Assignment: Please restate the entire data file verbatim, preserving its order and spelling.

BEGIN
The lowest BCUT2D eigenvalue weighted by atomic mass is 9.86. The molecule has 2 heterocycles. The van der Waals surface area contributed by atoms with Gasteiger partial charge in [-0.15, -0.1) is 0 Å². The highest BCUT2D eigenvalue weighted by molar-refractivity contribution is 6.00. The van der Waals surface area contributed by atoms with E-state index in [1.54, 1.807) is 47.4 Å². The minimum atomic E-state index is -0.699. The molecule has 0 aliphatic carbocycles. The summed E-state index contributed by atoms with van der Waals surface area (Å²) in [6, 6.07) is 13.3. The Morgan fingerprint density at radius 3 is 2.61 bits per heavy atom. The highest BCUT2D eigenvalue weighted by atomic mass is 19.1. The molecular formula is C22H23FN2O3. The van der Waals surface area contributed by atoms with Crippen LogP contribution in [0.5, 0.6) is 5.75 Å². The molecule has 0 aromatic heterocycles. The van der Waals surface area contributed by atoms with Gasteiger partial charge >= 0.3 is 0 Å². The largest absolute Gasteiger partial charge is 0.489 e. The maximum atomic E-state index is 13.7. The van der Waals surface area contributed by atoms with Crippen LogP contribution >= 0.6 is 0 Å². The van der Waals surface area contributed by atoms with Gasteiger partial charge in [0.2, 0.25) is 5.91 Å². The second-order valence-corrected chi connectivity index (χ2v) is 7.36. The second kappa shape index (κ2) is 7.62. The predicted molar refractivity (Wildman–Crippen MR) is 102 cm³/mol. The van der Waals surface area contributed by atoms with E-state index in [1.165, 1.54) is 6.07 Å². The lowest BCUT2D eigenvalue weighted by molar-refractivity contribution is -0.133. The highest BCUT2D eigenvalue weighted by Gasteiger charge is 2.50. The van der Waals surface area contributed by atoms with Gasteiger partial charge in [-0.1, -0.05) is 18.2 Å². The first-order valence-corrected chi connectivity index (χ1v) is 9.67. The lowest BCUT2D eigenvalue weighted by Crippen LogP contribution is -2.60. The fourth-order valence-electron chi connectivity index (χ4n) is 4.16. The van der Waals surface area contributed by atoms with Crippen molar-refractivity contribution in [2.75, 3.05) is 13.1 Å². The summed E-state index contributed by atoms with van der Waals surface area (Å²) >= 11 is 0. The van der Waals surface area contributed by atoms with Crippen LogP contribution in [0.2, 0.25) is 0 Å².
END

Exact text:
The lowest BCUT2D eigenvalue weighted by atomic mass is 9.86. The molecule has 2 heterocycles. The van der Waals surface area contributed by atoms with Gasteiger partial charge in [-0.15, -0.1) is 0 Å². The highest BCUT2D eigenvalue weighted by molar-refractivity contribution is 6.00. The van der Waals surface area contributed by atoms with E-state index in [1.54, 1.807) is 47.4 Å². The minimum atomic E-state index is -0.699. The molecule has 0 aliphatic carbocycles. The summed E-state index contributed by atoms with van der Waals surface area (Å²) in [6, 6.07) is 13.3. The Morgan fingerprint density at radius 3 is 2.61 bits per heavy atom. The highest BCUT2D eigenvalue weighted by atomic mass is 19.1. The molecular formula is C22H23FN2O3. The van der Waals surface area contributed by atoms with Crippen LogP contribution in [0.5, 0.6) is 5.75 Å². The molecule has 0 aromatic heterocycles. The van der Waals surface area contributed by atoms with Gasteiger partial charge >= 0.3 is 0 Å². The largest absolute Gasteiger partial charge is 0.489 e. The maximum atomic E-state index is 13.7. The van der Waals surface area contributed by atoms with Crippen LogP contribution >= 0.6 is 0 Å². The van der Waals surface area contributed by atoms with Gasteiger partial charge in [0.2, 0.25) is 5.91 Å². The second-order valence-corrected chi connectivity index (χ2v) is 7.36. The second kappa shape index (κ2) is 7.62. The predicted molar refractivity (Wildman–Crippen MR) is 102 cm³/mol. The van der Waals surface area contributed by atoms with E-state index in [1.165, 1.54) is 6.07 Å². The lowest BCUT2D eigenvalue weighted by molar-refractivity contribution is -0.133. The highest BCUT2D eigenvalue weighted by Gasteiger charge is 2.50. The van der Waals surface area contributed by atoms with Gasteiger partial charge in [-0.1, -0.05) is 18.2 Å². The first-order valence-corrected chi connectivity index (χ1v) is 9.67. The lowest BCUT2D eigenvalue weighted by Crippen LogP contribution is -2.60. The fourth-order valence-electron chi connectivity index (χ4n) is 4.16. The van der Waals surface area contributed by atoms with Crippen molar-refractivity contribution in [2.75, 3.05) is 13.1 Å². The summed E-state index contributed by atoms with van der Waals surface area (Å²) >= 11 is 0. The van der Waals surface area contributed by atoms with Crippen LogP contribution in [0.2, 0.25) is 0 Å².